CUNY Computational Logic Seminar
September 4, Time 2:00 – 4:00 PM, Room 3309.
Speaker: Tudor Protopopescu (Graduate Center)
Title: Discovering Knowability: A Semantic Analysis (a joint work with S. Artemov, just appeared in Synthese)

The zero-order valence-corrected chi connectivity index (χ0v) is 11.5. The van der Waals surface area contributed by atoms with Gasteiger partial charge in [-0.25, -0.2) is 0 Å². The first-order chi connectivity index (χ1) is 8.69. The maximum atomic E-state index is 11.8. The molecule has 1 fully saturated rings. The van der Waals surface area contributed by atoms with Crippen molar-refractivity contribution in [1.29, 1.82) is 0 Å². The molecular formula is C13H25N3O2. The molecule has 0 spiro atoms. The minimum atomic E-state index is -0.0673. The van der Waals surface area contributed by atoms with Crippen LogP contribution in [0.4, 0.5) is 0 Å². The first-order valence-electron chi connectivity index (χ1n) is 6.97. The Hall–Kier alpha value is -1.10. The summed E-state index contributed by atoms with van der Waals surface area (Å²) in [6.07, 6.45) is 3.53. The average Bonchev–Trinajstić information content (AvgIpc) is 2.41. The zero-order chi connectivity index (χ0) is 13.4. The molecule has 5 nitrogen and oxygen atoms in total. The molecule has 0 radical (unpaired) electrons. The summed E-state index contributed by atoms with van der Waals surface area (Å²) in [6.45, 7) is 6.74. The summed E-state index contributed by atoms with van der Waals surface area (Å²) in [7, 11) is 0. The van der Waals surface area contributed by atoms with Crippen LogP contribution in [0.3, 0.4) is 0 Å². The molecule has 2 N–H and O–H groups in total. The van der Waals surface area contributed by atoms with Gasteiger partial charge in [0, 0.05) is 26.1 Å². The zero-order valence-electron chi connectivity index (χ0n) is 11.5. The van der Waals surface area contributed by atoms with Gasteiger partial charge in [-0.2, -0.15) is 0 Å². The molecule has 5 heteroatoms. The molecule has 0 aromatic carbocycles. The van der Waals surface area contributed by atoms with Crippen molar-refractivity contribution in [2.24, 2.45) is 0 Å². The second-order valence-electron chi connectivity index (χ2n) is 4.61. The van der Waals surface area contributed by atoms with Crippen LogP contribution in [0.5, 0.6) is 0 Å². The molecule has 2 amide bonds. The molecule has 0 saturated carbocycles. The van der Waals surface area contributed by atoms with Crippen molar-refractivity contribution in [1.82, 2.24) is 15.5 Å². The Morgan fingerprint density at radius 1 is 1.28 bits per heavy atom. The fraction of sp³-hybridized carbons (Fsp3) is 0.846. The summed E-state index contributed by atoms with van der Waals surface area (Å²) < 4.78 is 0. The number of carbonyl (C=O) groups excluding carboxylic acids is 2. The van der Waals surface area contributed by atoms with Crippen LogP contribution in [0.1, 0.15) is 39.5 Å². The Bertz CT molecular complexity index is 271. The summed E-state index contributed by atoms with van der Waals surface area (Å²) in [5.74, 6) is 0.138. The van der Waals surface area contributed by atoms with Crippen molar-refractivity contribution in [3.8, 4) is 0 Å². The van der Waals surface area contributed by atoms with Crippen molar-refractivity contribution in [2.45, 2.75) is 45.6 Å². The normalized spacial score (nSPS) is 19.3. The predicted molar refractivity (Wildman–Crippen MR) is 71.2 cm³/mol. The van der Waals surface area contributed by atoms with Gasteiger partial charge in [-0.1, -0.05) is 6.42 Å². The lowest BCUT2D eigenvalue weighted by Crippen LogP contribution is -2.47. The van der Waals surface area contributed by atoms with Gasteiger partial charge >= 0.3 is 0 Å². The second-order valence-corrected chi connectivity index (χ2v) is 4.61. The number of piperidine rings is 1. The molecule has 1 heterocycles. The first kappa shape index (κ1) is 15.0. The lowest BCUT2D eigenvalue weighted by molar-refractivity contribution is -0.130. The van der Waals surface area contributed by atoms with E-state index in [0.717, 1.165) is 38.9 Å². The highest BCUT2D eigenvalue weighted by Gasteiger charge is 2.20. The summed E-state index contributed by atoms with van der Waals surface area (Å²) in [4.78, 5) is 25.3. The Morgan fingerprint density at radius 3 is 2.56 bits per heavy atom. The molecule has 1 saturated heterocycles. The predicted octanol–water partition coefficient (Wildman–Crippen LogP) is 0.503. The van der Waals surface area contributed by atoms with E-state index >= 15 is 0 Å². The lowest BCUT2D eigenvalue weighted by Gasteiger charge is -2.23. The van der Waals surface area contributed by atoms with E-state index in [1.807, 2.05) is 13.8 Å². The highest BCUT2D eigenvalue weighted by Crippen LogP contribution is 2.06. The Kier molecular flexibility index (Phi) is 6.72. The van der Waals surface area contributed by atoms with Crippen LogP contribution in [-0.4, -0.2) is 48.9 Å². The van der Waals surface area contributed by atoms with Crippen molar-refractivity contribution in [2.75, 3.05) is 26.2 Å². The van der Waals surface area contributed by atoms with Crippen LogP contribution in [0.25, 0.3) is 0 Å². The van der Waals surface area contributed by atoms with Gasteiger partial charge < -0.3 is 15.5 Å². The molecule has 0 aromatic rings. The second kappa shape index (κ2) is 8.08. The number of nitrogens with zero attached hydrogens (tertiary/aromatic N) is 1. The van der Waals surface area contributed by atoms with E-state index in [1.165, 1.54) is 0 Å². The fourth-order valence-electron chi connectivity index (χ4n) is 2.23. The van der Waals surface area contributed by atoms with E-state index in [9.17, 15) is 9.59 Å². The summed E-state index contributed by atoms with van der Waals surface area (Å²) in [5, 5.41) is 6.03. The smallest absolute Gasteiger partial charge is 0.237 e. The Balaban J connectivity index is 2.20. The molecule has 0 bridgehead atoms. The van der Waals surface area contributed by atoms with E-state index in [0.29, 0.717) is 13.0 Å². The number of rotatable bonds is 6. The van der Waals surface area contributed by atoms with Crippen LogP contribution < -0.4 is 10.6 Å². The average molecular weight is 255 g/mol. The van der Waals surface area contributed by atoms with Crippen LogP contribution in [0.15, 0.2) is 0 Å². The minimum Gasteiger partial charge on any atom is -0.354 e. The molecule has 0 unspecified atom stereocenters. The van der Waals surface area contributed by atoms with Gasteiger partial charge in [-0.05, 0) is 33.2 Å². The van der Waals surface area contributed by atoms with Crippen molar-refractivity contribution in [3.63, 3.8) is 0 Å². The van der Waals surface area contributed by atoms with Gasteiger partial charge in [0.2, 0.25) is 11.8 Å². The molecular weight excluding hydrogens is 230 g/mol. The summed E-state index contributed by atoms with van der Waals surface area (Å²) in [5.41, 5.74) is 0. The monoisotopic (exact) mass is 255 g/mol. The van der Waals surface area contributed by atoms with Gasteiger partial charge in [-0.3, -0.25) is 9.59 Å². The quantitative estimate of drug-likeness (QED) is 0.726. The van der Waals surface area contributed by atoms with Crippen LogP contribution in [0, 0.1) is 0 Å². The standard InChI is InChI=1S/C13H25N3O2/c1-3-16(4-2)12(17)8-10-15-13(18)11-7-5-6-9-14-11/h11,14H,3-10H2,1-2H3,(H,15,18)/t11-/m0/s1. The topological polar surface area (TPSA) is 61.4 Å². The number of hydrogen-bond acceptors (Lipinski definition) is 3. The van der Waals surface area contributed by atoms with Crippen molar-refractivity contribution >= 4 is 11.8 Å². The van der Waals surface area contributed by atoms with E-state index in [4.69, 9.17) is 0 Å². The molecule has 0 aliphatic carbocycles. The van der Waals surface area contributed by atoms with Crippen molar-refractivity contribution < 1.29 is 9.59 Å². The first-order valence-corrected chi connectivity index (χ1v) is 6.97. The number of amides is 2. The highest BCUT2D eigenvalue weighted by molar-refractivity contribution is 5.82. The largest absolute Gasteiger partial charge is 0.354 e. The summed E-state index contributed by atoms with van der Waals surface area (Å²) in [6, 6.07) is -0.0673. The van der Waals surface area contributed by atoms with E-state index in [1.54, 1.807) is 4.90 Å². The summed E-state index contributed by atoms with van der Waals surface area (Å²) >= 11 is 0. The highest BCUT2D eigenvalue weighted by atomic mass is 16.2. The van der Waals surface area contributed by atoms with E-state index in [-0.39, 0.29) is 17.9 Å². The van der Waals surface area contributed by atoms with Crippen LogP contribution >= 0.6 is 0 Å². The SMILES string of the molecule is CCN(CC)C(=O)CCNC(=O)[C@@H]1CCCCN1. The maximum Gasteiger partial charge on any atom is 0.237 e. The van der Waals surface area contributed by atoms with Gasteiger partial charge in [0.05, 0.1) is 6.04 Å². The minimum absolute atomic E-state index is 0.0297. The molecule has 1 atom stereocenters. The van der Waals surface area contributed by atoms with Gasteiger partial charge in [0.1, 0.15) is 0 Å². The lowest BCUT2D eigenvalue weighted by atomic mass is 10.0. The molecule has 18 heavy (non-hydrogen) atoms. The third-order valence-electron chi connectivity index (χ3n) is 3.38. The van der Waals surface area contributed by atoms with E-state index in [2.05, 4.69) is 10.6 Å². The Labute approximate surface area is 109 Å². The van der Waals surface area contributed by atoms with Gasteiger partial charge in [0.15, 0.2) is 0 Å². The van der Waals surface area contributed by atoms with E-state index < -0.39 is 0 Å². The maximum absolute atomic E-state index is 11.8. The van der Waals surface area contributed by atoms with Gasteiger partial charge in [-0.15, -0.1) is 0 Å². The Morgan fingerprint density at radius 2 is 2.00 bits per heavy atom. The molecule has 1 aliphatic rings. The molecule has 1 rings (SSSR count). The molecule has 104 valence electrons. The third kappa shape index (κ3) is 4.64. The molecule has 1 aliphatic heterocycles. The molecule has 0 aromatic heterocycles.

Abstract: We provide a semantic analysis of the well-known knowability paradox stemming from the Church-Fitch observation that the meaningful knowability principle all truths are knowable, when expressed as a bi-modal principle , yields an unacceptable omniscience property all truths are known. We offer an alternative semantic proof of this fact independent of the Church-Fitch argument. This shows that the knowability paradox is not intrinsically related to the Church-Fitch proof, nor to the Moore sentence upon which it relies, but rather to the knowability principle itself. Further, we show that, from a verifiability perspective, the knowability principle fails in the classical logic setting because it is missing the explicit incorporation of a hidden assumption of stability: `the proposition in question does not change from true to false in the process of discovery.’ Once stability is taken into account, the resulting stable knowability principle and its nuanced versions more accurately represent verification-based knowability and do not yield omniscience.